Excerpt from "The Swansea Stage Coach - A Local History" (which is available from the Luther Store Museum or from amazon.com)
"FORMING A TOWN
"We must look to the Tower of London, that French castle which still rises above the British capital city, to understand the beginnings of Swansea, Mass.
"In the Tower's big court yard, Sir Harry Vane was executed by having his head chopped off on the morning of June 14, 1662. This good friend of New England, who had been governor of the Massachusetts Bay Colony at Boston while still a youth, gave up his life soon after King Charles II was restored to the English throne. For Sir Harry Vane not only had been a leading Puritan in the 10-year republic set up in England under Oliver Cromwell, but he was the much-admired leader of the radical Puritans on both sides of the Atlantic. He had encouraged both Roger Williams and Anne Hutchinson, who were driven out of the Bay colony for their liberal religious and political views-- before they founded Rhode Island.
"The restored English king, whatever his earlier promises, in 1662 took revenge on those earnest folk who sought to worship as they pleased. Soon after the bloody death of Harry Vane, an Act of Uniformit drove 2,000 independent clergymen out of their small churches in the British Isles.
"To Rehoboth, most western town in Plymouth Colony, fled John Myles, a 40-year-old Baptist minister from Swansea, Wales. With him came several members of his flock, and in Rehoboth they were welcomed by a few families who belonged to a Baptist congregation which had been stamped out there a few years earlier.
"In the middle of the 17th Century, for reasons which today seem odd, Baptists were regarded even by Puritans as dangerous fanatics-- almost as wild as the Quakers, who proclaimed that God spoke to them directly.
"Plymouth took advice from Boston, and Myles had to lead his followers out of Rehoboth. So they built a meeting house amid salt meadowlands on the west bank of the Palmer River in what later became known as Barneyville. Today North Swansea girls and boys fish from a span that is called "Myles bridge"-- an historic site.
"It is still just south of the Rehoboth line.
"This was rather close to the Wampanoag Indians' stronghold and camp grounds in the center and southern end of nine-mile-long Mount Hope Neck. Yet a few English families (Brown, Butterworth, Cole, Willett) (already lived, in peace, close to this heartland of Massasoit's people. In general, these English preferred the Baptist newcomers' beliefs to the established Congregational way at Rehoboth. In an event, old settlers and new joined hardy Thomas Willett and pioneering John Brown, who lived on vast estates sold to them by Massasoit.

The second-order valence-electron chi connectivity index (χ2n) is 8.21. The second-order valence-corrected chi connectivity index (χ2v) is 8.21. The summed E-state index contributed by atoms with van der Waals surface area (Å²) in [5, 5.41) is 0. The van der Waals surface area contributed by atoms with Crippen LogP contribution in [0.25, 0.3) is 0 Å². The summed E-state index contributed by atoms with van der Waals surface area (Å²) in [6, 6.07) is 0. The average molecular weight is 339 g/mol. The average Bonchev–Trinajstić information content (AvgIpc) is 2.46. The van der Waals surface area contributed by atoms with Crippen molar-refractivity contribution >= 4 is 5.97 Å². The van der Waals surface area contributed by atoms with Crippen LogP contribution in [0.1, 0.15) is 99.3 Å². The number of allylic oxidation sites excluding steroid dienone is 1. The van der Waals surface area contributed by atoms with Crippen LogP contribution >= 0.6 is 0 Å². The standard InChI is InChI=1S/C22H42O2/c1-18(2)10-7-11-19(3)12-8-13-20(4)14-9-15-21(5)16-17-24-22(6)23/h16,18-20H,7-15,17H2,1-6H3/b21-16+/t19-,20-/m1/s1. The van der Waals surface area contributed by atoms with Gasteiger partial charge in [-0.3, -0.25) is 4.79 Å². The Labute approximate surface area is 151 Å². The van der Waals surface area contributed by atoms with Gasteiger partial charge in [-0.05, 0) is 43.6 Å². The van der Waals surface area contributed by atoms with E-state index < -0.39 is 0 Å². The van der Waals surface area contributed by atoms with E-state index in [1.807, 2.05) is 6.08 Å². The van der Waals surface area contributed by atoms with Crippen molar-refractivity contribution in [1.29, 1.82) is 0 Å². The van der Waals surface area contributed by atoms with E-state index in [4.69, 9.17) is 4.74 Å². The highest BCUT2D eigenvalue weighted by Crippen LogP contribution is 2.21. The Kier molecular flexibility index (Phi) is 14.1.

"Willett, who spoke Dutch, was made the first mayor of New York City when Britain seized Manhattan Island from the Hollanders in 1665. John Brown's energetic son, James, we have met before, as the husban of Elizabeth Tilley's daughter, Lydia Howland. The graves of these particular pioneers are in Little Neck Cemetary at the head of Bullock's Cove, Riverside, RI. A chimney of the ancient Brown home still stands as part of a newer residence on Willett Avenue at Kingsford Ave.
"Bound by love of the land and their religion, these settlers petitioned Plymouth to let them form a new town. It's name, they suggested, would be Swansea. This happily honored the Welsh home town o the church, and catered to the Puritan custom of sprinkling New England with town names from Old England.
"When their petition was approved by the Plymouth court on October 30, 1667, the permit covered everything south of Rehoboth and Taunton but warned against pressing too closely on the choice lands sacred to the Indians. In effect, the new town was allowed a broad frontier between Taunton and Providence Rivers so long as it did not take anything claimed by anybody else.
"But in allowing the grant, Plymouth employed the following language: "The Court doe also approve that the Township....shall henceforth be called and known by the name of Swanzey."
"This mis-spelling led to some confusion for about 300 years."
"An Indian Burial at Gardners Neck" (see page 22) (link from Bulletin of the Massachusetts Archaeological Society, Volume XVII, No. 2, January 1956
History of Swansea, Massachusetts 1667-1917 (link to the Dover-Press online document)
"Swansea History" (link to material from UMASS interactive course)
Proceedings and addresses at the dedication of the Town Hall, in Swansea, Mass. on Wednesday, September 9, 1891 (link to Library of Congress website where the book can be viewed online or downloaded as a )
Rev. John Myles and the founding of the first Baptist church in Massachusetts; an historical address delivered at the dedication of a monument in Barrington, Rhode Island (formerly Swansea, Mass.) June 17, 1905 (link to Library of Congress website where the book can be viewed online or downloaded as a )
Swansea Tercentenary Booklet ( VERY large file 440MB may not load - to download to your computer, right-click/ctrl-click on title and save)
Swansea Town Records - from Manuscripts of Colonial and Revolutionary America (link to University of Notre Dame Rare Books and Special Collections website)
The Swansea Stagecoach
MASSACHUSETTS INDEX for Swansea, Bristol County (link) - including:
Map of Bristol County, Massachusetts (link to a map from 1852 which includes names of residents)
Swansea, MA from "OUR COUNTY AND ITS PEOPLE - A DESCRIPTIVE AND BIOGRAPHICAL RECORD OF BRISTOL COUNTY MASSACHUSETTS" (link)
Bungtown Bridge a.k.a. Myles Bridge - click here for the scan of an article from the 'Swansea News' regarding the history of the bridge
"Old Paths and Legends of New England: Saunterings over historic roads, with glimpses of picturesque fields and old homesteads in Massachusetts, Rhode Island, and New Hampshire" written by Katharine M. Abbott - from this link, you will also be able to download the book to your computer, in PDF format.